Lumix LX100 Field-tested: The Leica you always wanted, for a fraction of the price…
I’ve always lusted after a Leica Rangefinder camera. They were, and for some still are, the epitome of image quality and style. However, by the time I had enough money to even think seriously about buying one, much of my photography involved wildlife and sports – so my photo budget went to big cameras, bigger lenses, and travel to places where I could find my subjects. So it was with great excitement that I started my fieldtest of Panasonic’s Lumix LX100 with Leica lens…
Great controls, not-so-great menu system…
Featuring a Rangefinder-like styling, with controls clearly designed for the enthusiast, a 4/3-inch sensor and a high-quality Leica lens, all for less than $1,000 (currently it is on Holiday sale for $897 at B&H!) a fraction of what a full-up Leica would cost. The enthusiast positioning is reinforced by the camera’s extensive manual controls, raw image capture ability, and complete lack of those-oh-so-trendy scene modes. For example, you can set both the shutter speed and the aperture easily with dedicated dials – or simply switch one or both to “A” to effect Aperture-priority, Shutter-speed-priority, or fully-automatic modes. This is an awesome system for someone use to serious cameras, although the top dial can easily be turned by accident, so you need to remember to check it. Even exposure compensation is on a simple, easy-to-read-and-set, dial on the top of the camera.
The EVF (Electronic ViewFinder) is very responsive (it automatically turns on when you put your eye up to it – although this can happen by accident and cause some confusion). The rear LCD, always an alternative, has been criticized in some reviews, but I thought it was more than acceptable. In keeping with the enthusiast positioning, it is not a touch screen, but that didn’t bother me in the least. What did bother me is that the Panasonic menu system is clunky. Items are located under one of several different sets of menus. Once you learn what is where, the massive number of options make the camera a very serious and effective tool, but it can take a while to get used to navigating all the options.
In keeping with the really-annoying trend of modern compact cameras, the Lumix LX100 has left off GPS (Argh!), instead stuffing it full of an extensive set of WiFi capabilities. As fun as it is to share images quickly, I still wonder about this tradeoff. For most quick sharing, the standalone camera will always lose out to the smartphone, so all the cost and effort of kludged together WiFi sharing seems mostly wasted to me (let me know if you really make good use of WiFi on your mirrorless or hig-end compact camera). By contrast geolocation is a growing way to organize images, and is built-in to every modern smartphone. Leaving it out of a nearly $1K camera seems silly, and to me is certainly unfortunate (Lumix is far from alone making these tradeoffs – almost every compact camera has gone this way).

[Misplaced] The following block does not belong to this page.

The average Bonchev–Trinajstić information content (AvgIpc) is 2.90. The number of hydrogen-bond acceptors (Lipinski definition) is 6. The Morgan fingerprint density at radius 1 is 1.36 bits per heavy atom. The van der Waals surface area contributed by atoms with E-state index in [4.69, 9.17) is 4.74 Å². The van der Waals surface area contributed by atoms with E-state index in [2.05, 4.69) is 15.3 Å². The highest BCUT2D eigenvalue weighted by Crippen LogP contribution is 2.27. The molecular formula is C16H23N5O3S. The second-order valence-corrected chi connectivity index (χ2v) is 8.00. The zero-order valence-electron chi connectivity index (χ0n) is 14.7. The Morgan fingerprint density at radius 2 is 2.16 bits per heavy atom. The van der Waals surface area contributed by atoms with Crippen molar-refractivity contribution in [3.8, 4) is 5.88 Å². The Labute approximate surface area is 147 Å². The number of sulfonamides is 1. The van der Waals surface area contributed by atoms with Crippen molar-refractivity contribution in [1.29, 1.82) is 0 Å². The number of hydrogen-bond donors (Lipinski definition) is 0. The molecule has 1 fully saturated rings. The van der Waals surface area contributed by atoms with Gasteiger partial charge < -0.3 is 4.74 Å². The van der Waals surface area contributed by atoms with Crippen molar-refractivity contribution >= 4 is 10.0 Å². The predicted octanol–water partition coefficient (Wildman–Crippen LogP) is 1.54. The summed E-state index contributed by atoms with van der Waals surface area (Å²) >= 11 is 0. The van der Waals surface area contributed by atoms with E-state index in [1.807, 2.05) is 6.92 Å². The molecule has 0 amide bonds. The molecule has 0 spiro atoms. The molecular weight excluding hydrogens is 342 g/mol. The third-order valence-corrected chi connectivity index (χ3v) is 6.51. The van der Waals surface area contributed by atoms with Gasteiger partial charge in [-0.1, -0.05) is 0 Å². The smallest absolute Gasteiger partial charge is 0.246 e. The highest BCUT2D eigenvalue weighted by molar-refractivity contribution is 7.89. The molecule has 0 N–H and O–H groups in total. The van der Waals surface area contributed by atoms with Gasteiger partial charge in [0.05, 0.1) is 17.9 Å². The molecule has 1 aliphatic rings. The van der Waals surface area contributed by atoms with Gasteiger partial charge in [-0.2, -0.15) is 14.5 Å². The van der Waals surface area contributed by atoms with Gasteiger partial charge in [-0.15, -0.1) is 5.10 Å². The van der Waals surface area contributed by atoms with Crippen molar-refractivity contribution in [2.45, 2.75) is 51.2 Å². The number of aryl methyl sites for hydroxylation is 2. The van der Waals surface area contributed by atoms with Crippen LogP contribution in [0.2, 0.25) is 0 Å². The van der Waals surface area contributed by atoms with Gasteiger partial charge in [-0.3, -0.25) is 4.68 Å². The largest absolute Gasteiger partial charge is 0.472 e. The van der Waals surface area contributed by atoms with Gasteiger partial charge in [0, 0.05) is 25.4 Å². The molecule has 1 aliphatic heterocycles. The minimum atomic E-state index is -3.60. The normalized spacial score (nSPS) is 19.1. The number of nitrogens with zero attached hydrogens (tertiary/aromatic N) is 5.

The Lumix LX100 shoots Raw+JPEG quickly and effectively, let’s you switch aspect ratios, and can shoot video up to 4K. It even has a unique mode that facilitates creating high-resolution stills from your videos, but using that mode limits many of your other options, so I’m not sure how useful it will be overall.
It’s a big camera, for a point and shoot
Once you get over the price tag (reasonable for the features & functions, plus the Leica lens and large sensor, but high for a compact camera), the only real drawback to the Lumix LX100 is its size. It is noticeably bigger than the Sony RX100 III that it competes directly against. It does have a larger sensor than the Sony, and achieves slightly better image quality, but whether that is worth the larger form factor is a personal decision. More remarkably, as measured by DxOMark, the Lumix LX100 actually underperforms in image quality against the new Canon G7 X – which is both smaller and less expensive than the LX100.
Whatever the benchmark score, it is hard to complain about the images from the Lumix LX100 under typical conditions. Most of the shots in this article are JPEGs straight from the camera, with only resizing performed for web use. In most cases I shot them on Automatic, or aperture or shutter priority, with the only other adjustment being exposure compensation as needed.
Should you buy one?
As much as I loved using this camera, it really doesn’t fit well in any of the pockets I have (I tried most of them). So I don’t see it filling the bill as a “I always have it with me” camera for those who already travel with a DSLR or mirrorless rig. And for those looking for a small, primary, camera, it is hard to recommend this exact combination of size and weight when compared to the slightly larger, but much more capable interchangeable lens equivalents, or the slightly smaller but similar image quality Sony RX100 III or especially the Canon G7 X.